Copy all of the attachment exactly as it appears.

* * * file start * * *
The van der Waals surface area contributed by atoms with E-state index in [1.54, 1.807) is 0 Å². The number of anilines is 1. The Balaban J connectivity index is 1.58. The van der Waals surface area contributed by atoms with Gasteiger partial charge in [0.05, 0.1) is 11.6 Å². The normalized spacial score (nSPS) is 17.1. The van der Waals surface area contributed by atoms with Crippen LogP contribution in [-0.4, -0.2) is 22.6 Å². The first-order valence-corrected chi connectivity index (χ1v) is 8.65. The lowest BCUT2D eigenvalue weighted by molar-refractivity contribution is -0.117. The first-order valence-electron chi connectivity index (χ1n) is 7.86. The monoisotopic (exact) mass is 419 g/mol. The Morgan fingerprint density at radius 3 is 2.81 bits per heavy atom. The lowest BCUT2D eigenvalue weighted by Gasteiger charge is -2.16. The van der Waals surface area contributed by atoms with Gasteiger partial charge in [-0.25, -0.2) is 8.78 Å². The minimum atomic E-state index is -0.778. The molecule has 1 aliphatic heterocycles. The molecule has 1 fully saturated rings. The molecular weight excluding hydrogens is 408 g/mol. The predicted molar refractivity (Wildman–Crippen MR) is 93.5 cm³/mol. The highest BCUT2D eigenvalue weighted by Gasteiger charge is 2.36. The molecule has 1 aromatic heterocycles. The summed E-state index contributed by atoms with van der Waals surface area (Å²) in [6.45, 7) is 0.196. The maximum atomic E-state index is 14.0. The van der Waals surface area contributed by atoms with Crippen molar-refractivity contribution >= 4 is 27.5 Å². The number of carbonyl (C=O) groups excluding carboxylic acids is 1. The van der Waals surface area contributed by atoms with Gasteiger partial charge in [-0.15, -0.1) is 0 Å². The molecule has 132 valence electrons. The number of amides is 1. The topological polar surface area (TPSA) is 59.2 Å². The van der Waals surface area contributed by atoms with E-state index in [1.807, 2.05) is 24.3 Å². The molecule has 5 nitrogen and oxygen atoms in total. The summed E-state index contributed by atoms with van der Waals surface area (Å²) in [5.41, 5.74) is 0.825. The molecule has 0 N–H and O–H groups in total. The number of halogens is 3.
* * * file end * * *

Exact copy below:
The van der Waals surface area contributed by atoms with E-state index in [1.54, 1.807) is 0 Å². The number of anilines is 1. The Balaban J connectivity index is 1.58. The van der Waals surface area contributed by atoms with Gasteiger partial charge in [0.05, 0.1) is 11.6 Å². The normalized spacial score (nSPS) is 17.1. The van der Waals surface area contributed by atoms with Crippen LogP contribution in [-0.4, -0.2) is 22.6 Å². The first-order valence-corrected chi connectivity index (χ1v) is 8.65. The lowest BCUT2D eigenvalue weighted by molar-refractivity contribution is -0.117. The first-order valence-electron chi connectivity index (χ1n) is 7.86. The monoisotopic (exact) mass is 419 g/mol. The Morgan fingerprint density at radius 3 is 2.81 bits per heavy atom. The lowest BCUT2D eigenvalue weighted by Gasteiger charge is -2.16. The van der Waals surface area contributed by atoms with Gasteiger partial charge in [-0.25, -0.2) is 8.78 Å². The minimum atomic E-state index is -0.778. The molecule has 1 aliphatic heterocycles. The molecule has 1 fully saturated rings. The molecular weight excluding hydrogens is 408 g/mol. The predicted molar refractivity (Wildman–Crippen MR) is 93.5 cm³/mol. The highest BCUT2D eigenvalue weighted by Gasteiger charge is 2.36. The molecule has 1 aromatic heterocycles. The summed E-state index contributed by atoms with van der Waals surface area (Å²) in [6.45, 7) is 0.196. The maximum atomic E-state index is 14.0. The van der Waals surface area contributed by atoms with Crippen molar-refractivity contribution >= 4 is 27.5 Å². The number of carbonyl (C=O) groups excluding carboxylic acids is 1. The van der Waals surface area contributed by atoms with Gasteiger partial charge in [-0.15, -0.1) is 0 Å². The molecule has 132 valence electrons. The number of amides is 1. The topological polar surface area (TPSA) is 59.2 Å². The van der Waals surface area contributed by atoms with E-state index in [1.807, 2.05) is 24.3 Å². The molecule has 5 nitrogen and oxygen atoms in total. The summed E-state index contributed by atoms with van der Waals surface area (Å²) in [5.41, 5.74) is 0.825. The molecule has 0 N–H and O–H groups in total. The number of halogens is 3.